There are many marine products in the Japanese archipelago surrounded by the sea.
Fish is essential especially for Japanese diet.
As fresh fish can be easily obtained, cuisine that eats raw food like sashimi and sushi is popular.
In addition, grill or boiled cooking is widespread, but there are not many steamed dishes or deep-fried dishes such as western food.
Fish is deeply involved in Japanese culture.
When a sea bream is grilled whole, it is considered good luck and is invariably served on such occasions as weddings.
And lobster or prawn is also considered good luck, because, in a figurative sense, the more its tail is curved and its back bent, the longer one’s life.
The characteristic of Japanese cuisine is to make dishes exciting with fresh ingredients as much as possible.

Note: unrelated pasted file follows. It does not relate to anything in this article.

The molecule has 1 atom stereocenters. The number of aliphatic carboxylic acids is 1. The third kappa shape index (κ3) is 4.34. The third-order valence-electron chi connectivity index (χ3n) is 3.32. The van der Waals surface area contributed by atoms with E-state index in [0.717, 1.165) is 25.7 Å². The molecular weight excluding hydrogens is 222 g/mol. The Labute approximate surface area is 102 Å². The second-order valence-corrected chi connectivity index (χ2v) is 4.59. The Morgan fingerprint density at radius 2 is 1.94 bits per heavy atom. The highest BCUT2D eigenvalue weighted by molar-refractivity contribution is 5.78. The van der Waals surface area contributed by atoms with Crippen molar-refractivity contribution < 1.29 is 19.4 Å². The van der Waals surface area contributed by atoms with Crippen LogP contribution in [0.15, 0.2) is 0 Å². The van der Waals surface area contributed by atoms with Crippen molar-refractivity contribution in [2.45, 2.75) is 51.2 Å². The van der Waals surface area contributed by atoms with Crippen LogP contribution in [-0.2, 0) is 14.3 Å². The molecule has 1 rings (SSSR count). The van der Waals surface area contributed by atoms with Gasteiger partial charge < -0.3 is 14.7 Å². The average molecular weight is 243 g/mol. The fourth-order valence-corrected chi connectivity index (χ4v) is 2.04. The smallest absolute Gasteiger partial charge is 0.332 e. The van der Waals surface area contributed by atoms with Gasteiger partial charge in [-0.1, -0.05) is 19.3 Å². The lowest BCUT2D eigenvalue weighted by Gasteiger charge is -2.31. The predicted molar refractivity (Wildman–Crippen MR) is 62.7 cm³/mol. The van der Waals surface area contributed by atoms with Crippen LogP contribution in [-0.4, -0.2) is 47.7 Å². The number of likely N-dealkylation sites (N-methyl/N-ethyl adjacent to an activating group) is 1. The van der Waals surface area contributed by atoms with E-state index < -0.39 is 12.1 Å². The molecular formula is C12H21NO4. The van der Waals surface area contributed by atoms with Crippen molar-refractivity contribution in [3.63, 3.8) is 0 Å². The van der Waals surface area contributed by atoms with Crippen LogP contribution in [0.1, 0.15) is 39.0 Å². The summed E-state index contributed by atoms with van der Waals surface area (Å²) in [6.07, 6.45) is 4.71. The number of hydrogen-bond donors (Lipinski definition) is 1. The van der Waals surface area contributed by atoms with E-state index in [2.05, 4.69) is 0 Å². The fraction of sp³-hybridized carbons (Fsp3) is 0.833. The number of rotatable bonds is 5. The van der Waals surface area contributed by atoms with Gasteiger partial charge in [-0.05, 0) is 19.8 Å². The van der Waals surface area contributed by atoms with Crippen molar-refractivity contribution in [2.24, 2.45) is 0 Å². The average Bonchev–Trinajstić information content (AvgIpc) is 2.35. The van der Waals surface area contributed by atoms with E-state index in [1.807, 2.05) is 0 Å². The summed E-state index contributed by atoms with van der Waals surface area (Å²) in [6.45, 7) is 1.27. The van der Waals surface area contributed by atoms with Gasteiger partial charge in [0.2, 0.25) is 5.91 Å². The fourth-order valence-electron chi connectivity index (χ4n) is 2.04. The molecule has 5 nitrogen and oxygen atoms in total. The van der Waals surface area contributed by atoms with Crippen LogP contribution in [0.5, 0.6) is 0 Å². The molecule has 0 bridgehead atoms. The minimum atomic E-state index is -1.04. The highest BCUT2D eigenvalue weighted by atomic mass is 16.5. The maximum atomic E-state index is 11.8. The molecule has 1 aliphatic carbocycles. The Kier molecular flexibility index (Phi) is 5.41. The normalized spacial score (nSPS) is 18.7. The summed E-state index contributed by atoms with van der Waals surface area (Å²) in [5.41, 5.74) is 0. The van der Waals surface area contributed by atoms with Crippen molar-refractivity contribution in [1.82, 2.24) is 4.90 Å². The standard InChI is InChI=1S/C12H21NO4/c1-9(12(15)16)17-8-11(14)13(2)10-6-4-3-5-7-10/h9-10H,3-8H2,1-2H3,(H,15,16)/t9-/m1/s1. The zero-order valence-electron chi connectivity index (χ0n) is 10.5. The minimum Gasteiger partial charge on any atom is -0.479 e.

Sashimi is typical of such dishes.
This contrasts with French cuisine where ingredients are always processed, for example.
Sashimi is raw fish, cut into appropriate size, soak in soy sauce and eat.
For this dish, how to select and cook high-quality ingredients the proficiency of the cook’s skill.
Originally, the pickled fish was protected from corruption, but vinegar was used during the Edo period (1603-1867), and cooked for cooking.
However, Edo (presently Tokyo) cooked raw fish inhabiting Edo Bay, rolled up by hand, and made sushi.
That "Edo-front Sushi" is known all over the world as Japanese sushi.
Indeed, there are various kinds of sushi throughout Japan, forming a regional food culture.
In Kansai, so-called “oshi-zushi”(pressed sushi) is not rolled by hand, but instead, rice mixed with vinegar is put into a wooden container, with slices of fish on it, and pressed from the top to shut tightly.